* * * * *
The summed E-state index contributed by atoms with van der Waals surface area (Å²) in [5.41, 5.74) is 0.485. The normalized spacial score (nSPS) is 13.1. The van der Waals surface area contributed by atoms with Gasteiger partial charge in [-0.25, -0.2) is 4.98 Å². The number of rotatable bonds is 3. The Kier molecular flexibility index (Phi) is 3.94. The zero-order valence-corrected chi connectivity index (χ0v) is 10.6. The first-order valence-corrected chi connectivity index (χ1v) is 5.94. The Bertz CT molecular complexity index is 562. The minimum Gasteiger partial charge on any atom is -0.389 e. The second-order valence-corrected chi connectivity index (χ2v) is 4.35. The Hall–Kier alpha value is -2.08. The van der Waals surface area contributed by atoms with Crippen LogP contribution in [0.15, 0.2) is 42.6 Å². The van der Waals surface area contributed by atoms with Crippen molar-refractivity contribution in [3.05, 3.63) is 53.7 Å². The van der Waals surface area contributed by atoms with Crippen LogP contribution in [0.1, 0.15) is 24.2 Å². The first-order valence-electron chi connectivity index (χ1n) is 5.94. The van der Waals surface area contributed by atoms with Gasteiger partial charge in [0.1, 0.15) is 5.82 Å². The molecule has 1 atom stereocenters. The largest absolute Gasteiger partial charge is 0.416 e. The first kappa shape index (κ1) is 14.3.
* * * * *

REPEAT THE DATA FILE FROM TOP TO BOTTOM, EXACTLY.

The summed E-state index contributed by atoms with van der Waals surface area (Å²) in [5.41, 5.74) is 0.485. The normalized spacial score (nSPS) is 13.1. The van der Waals surface area contributed by atoms with Gasteiger partial charge in [-0.25, -0.2) is 4.98 Å². The number of rotatable bonds is 3. The Kier molecular flexibility index (Phi) is 3.94. The zero-order valence-corrected chi connectivity index (χ0v) is 10.6. The first-order valence-corrected chi connectivity index (χ1v) is 5.94. The Bertz CT molecular complexity index is 562. The minimum Gasteiger partial charge on any atom is -0.389 e. The second-order valence-corrected chi connectivity index (χ2v) is 4.35. The Hall–Kier alpha value is -2.08. The van der Waals surface area contributed by atoms with Crippen LogP contribution in [0.15, 0.2) is 42.6 Å². The van der Waals surface area contributed by atoms with Crippen molar-refractivity contribution in [3.05, 3.63) is 53.7 Å². The van der Waals surface area contributed by atoms with Crippen LogP contribution in [0.1, 0.15) is 24.2 Å². The first-order valence-electron chi connectivity index (χ1n) is 5.94. The van der Waals surface area contributed by atoms with Gasteiger partial charge in [0.1, 0.15) is 5.82 Å². The molecule has 1 atom stereocenters. The largest absolute Gasteiger partial charge is 0.416 e. The first kappa shape index (κ1) is 14.3.